‘Cause we are Living in a Ubicomp World*

*with apologies to Madonna!


The field of ubiquitous computing (ubicomp) is an odd one. Ever since Weiser published his seminal article The Computer for the 21st Century [1] (widely regarded as the paper which launched the ubicomp research agenda) researchers have been chasing a world of ever more integrated and seamless technologies which are always in the tantalisingly close, yet currently unreachable, domain of ‘the near future’! [2]. For evidence of this constant future chasing compare Weiser’s vision of 21st century computing as something where computers have “vanish[ed] into the background” with statements made by Adam Greenfield in his 2006 book Everyware: The Dawning of Ubiquitous Computing [3] where “in the next few years” processing power will be ‘so distributed […] that computers per se effectively disappear’. This suggests things haven’t moved on very much in over 20 years!

This constant future chasing by the ubicomp field is problematic as it means no one ever stops to examine what the present state of affairs looks like. If it doesn’t match up to a vision of the future written nearly 30 years ago it can’t be ubicomp and thus we keep searching for this mythical future rather than assessing whether we are living in a ubicomp world already!

That we are living in an era of ubicomp is the position taken by Bell and Dourish in their article ‘Yesterday’s Tomorrows’ where societies with high access to broadband internet and widespread mobile phone use are taken as evidence of technology being integrated into everyday life. [2] For me what is particularly surprising is that this article was written in 2005 (published 2006) which sets it in a world where Facebook is only available to college students, that is pre iPhone (2007) and iPad (2010) and where 3G mobile networks were only 2 years old in the UK (4G didn’t go live in Britain until 2012). If this could be argued to be a world of ubicomp then our current world of smartphones and 4G mobile networks which put all the web has to offer in our pockets must be even more so!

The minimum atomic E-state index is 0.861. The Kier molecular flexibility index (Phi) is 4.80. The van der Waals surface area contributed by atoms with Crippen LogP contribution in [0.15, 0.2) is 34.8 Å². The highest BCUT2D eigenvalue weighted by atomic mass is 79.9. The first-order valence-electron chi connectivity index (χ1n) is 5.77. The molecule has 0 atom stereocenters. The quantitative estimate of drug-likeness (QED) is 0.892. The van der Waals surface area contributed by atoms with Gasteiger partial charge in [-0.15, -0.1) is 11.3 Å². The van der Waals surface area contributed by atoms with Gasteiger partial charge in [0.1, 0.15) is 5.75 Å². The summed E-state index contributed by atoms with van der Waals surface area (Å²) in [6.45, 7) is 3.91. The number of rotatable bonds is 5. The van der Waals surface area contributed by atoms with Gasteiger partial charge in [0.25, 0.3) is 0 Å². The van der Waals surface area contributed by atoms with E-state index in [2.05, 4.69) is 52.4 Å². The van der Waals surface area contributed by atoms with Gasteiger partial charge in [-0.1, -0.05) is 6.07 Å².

So would Weiser agree with this assessment? I think if you ignore the ‘fairy-tale of Sal’ and other guesses as to what a ubicomp world might look like in a practical sense and instead focus on the underlying philosophical outline it matches up quite well. The subtitle of Weiser’s article provides a useful summary of his underlying philosophy of ubicomp:

Specialized elements of hardware and software, connected by wires, radio waves and infrared, will be so ubiquitous that no one will notice their presence [1]

This seems fairly apt for our current world where every time we want to know something (why is my train late? what breed of dog is that?) we whip out our smartphones without a second thought nor comments from those around us. So for this reason I believe we are living in a Ubicomp world and that the discipline needs to wake up to this fact!


[1] Weiser, M. (1991) ‘The Computer for the 21st Century’, Scientific American (September 1991) pp.94-104

[2] Bell, G and Dourish, P. (2006) ‘Yesterday’s Tomorrows: Notes on Ubiquitous Computing’s Dominant Vision’ Personal and Ubiquitous Computing, Vol. 11 (2)

[3] Greenfield, A. (2006) Everyware: The Dawning Age of Ubiquitous Computing, Berkeley, CA : New Riders

Author: Hattie Rowling

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